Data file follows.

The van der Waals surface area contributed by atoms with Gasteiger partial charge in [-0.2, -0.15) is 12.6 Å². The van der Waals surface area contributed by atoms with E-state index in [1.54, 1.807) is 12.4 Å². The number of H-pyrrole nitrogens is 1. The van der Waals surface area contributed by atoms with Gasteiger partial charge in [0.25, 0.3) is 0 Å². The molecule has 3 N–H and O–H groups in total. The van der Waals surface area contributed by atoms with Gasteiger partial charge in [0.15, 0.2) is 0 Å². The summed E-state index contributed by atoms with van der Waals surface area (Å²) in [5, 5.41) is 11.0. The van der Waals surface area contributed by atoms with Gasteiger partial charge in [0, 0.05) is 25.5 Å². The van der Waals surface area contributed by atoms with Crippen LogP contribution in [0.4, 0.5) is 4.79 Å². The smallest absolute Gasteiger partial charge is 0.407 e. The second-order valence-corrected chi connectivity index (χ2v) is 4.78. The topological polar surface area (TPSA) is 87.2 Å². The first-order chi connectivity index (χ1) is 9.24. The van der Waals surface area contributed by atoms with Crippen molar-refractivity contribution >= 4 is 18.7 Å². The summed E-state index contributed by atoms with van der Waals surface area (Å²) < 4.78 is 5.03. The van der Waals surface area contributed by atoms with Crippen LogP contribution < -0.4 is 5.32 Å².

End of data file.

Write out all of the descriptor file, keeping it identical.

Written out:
The van der Waals surface area contributed by atoms with Gasteiger partial charge in [-0.2, -0.15) is 12.6 Å². The van der Waals surface area contributed by atoms with E-state index in [1.54, 1.807) is 12.4 Å². The number of H-pyrrole nitrogens is 1. The van der Waals surface area contributed by atoms with Gasteiger partial charge in [0.25, 0.3) is 0 Å². The molecule has 3 N–H and O–H groups in total. The van der Waals surface area contributed by atoms with Gasteiger partial charge in [0.15, 0.2) is 0 Å². The summed E-state index contributed by atoms with van der Waals surface area (Å²) in [5, 5.41) is 11.0. The van der Waals surface area contributed by atoms with Gasteiger partial charge in [0, 0.05) is 25.5 Å². The van der Waals surface area contributed by atoms with Crippen LogP contribution in [0.4, 0.5) is 4.79 Å². The smallest absolute Gasteiger partial charge is 0.407 e. The second-order valence-corrected chi connectivity index (χ2v) is 4.78. The topological polar surface area (TPSA) is 87.2 Å². The first-order chi connectivity index (χ1) is 9.24. The van der Waals surface area contributed by atoms with Crippen molar-refractivity contribution >= 4 is 18.7 Å². The summed E-state index contributed by atoms with van der Waals surface area (Å²) < 4.78 is 5.03. The van der Waals surface area contributed by atoms with Crippen LogP contribution < -0.4 is 5.32 Å².